Gremlins remake

The Pitch: A Return to the Wonder and Danger of Early Amblin

Frank Marshall: He’s a wonderful storyteller. And that’s what the movie’s about. It’s about storytelling. It’s not about action and dinosaurs. It’s about “who are the characters?” And he had done such a wonderful job in the other movie that it really was sort of like we had a mini-Amblin going.

Colin Trevorrow: Yeah. We were all talking about the things that we identify as being specifically Amblin and you probably wouldn’t guess some of–like, one of them is, like, kids say shit sometimes. Like, there’s–children are in peril.

Frank Marshall: Yeah, yeah, yeah.

Colin Trevorrow: Something you don’t really get to do anymore. And it’s just awesome that we get to–whether the kids say shit or not, we get to put children in peril in this movie and it’s just seeing children in horrifying and terror situations is so deeply satisfying.

Frank Marshall: Well, people say to me, how did you make Gremlins? How did you ever get away with making Gremlins? And I go I don’t know. We just did it. Gremlins has one of the best excuses for not involving the police when something goes down.

What was their reason?

Frank Marshall: Well, it was actually–because they just don’t believe them. And then there’s the call back. … And when he calls the sheriff, oh, yeah, just like, you know, those–.

Right. That was great.

Frank Marshall: All the little green monsters that multiply when you put water on them.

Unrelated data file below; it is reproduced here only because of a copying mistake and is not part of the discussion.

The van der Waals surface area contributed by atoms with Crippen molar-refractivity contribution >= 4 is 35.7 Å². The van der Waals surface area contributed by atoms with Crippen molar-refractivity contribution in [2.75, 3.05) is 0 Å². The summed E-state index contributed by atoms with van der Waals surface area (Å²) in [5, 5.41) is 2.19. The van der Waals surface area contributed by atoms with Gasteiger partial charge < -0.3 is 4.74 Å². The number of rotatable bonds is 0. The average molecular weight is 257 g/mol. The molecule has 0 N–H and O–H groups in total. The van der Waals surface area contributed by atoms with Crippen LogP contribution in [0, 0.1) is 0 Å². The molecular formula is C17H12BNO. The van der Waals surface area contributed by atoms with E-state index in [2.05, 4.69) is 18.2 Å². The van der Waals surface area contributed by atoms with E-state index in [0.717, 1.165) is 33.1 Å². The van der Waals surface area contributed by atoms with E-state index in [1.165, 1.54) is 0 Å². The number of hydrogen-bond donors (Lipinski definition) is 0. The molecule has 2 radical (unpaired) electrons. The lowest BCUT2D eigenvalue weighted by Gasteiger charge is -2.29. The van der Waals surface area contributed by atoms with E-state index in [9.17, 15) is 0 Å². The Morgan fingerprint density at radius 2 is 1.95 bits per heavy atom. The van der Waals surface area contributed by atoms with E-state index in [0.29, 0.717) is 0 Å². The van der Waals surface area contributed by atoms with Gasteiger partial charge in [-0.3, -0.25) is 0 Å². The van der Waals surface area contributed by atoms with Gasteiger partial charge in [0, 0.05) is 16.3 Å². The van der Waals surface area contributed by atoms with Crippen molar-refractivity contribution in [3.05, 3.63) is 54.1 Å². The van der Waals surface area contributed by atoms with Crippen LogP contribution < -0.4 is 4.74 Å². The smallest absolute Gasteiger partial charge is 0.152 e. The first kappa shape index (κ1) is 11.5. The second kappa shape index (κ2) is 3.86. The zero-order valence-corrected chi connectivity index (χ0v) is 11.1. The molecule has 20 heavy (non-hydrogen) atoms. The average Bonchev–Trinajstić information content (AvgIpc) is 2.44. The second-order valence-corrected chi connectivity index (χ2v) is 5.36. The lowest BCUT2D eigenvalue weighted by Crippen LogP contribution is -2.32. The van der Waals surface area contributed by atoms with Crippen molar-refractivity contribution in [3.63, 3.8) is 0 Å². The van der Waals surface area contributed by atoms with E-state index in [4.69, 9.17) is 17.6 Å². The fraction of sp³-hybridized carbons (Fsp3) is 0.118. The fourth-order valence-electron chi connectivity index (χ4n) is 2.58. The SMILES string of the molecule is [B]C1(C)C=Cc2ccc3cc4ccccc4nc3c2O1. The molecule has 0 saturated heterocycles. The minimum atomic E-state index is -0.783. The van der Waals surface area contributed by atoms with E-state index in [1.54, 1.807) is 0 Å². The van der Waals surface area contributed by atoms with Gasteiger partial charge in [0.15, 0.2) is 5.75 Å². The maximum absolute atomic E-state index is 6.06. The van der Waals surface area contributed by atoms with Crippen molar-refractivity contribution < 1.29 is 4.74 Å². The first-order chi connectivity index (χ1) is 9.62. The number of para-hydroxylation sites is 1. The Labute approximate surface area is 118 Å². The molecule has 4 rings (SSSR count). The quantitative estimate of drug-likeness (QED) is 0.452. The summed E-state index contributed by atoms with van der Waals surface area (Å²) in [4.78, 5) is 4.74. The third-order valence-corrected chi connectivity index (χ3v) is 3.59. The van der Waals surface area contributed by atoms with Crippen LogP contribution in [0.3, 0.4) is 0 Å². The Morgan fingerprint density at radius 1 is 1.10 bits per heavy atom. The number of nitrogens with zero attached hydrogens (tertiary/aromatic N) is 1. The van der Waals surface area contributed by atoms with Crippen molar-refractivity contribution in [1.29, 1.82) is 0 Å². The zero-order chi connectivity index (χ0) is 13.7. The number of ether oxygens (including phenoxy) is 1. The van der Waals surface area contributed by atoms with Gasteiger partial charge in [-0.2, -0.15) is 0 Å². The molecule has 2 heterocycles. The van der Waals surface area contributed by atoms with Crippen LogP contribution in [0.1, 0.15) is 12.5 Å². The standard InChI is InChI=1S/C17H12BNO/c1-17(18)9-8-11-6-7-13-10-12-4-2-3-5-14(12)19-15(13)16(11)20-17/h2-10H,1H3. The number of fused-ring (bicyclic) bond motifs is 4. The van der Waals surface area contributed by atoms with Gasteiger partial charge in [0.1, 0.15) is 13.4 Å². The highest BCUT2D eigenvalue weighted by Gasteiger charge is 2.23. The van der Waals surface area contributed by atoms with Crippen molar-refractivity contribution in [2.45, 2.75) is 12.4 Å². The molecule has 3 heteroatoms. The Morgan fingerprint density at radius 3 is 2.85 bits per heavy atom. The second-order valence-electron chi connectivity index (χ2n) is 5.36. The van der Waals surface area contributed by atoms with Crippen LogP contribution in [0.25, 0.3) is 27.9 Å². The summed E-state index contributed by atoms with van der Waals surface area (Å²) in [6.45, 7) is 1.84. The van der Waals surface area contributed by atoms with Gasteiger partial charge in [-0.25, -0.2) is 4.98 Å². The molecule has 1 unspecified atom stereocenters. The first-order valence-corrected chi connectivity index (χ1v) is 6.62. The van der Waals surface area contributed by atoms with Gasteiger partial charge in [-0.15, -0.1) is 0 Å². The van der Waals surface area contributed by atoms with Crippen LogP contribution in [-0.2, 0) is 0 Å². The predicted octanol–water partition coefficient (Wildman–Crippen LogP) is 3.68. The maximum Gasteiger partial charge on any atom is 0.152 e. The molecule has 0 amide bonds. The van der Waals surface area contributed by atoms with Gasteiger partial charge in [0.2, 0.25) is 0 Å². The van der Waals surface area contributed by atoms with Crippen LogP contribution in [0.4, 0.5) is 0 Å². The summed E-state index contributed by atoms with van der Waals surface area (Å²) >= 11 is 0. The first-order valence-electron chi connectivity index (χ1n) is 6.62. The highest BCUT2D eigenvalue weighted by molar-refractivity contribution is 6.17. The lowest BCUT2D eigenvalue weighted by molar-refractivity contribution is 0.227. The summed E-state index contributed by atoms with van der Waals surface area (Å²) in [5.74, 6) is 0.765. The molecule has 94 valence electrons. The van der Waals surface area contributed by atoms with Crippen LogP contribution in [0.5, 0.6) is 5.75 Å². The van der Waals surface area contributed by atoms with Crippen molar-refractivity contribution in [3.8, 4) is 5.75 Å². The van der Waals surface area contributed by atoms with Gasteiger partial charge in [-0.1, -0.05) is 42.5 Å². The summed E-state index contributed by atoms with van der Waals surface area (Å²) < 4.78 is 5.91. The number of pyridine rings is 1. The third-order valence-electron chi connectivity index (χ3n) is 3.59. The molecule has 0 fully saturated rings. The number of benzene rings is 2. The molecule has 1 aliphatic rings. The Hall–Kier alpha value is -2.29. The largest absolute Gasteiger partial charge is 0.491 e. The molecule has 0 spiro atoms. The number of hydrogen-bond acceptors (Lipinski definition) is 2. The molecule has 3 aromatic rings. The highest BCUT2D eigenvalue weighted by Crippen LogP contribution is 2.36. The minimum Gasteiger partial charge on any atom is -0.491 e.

Safety Not Guaranteed

Clever. I feel like Safety has that — has some real moments of wonder — especially in the ending. When I saw it at Sundance, the crowd got up on their feet and clapped. I’m sure that’s what Steven must’ve seen in [Safety Not Guarenteed]. What I feel was missing from the last two Jurassic Park films is that wonder and that, like, kind of — I mean, it had the terror, but it didn’t have…

Colin Trevorrow: Right. Well, there was a disadvantage that they had and they couldn’t — unless those characters thought they were going someplace that was going to be safe and wondrous, you don’t — you have to manufacture that moment. And in both of those, it’s like you’re going to an island; you’re probably going to die. And that’s exactly what happens.
No, that’s my favorite thing about this.

Frank Marshall: Well, and that was the pitch that really got us because the story we were on the track of was not this story. And it was Colin’s pitch of we need to go back to what we did in the first movie. And enter the park in wonderment and joy and happiness and deliver what they’re originally dreaming and then it can go up and everybody dies. It makes it all the more horrible when things do.

Colin Trevorrow: Yeah. Well, that was another thing that was important to us is that we didn’t. I feel like my whole career will be a struggle against being derivative just because I grew up on a very specific set of movies. And my instincts all come from there. So it’s constantly an effort to invent, invent, invent. And to not have a movie that felt like a retread, even from a narrative standpoint. We didn’t want the park to break down from an infrastructure standpoint. We had to find another way. And every single thing, finding another way to make this little detail happen so on a whole, it lives as its own piece. And to me, it feels — I think when you see this movie, it makes Jurassic Park — I don’t want say it feels like a prequel because it’s an incredible movie and this movie can’t be better than that movie. It’s just literally impossible because you can’t ever see that for the first time again. But, it feels like that movie is telling you the history of how this massive thing was made possible. It’s very cool to watch it. And when we get to see this movie, you’ll be able to watch Jurassic Park in the context of this movie. I think it’s a great companion piece to that movie.

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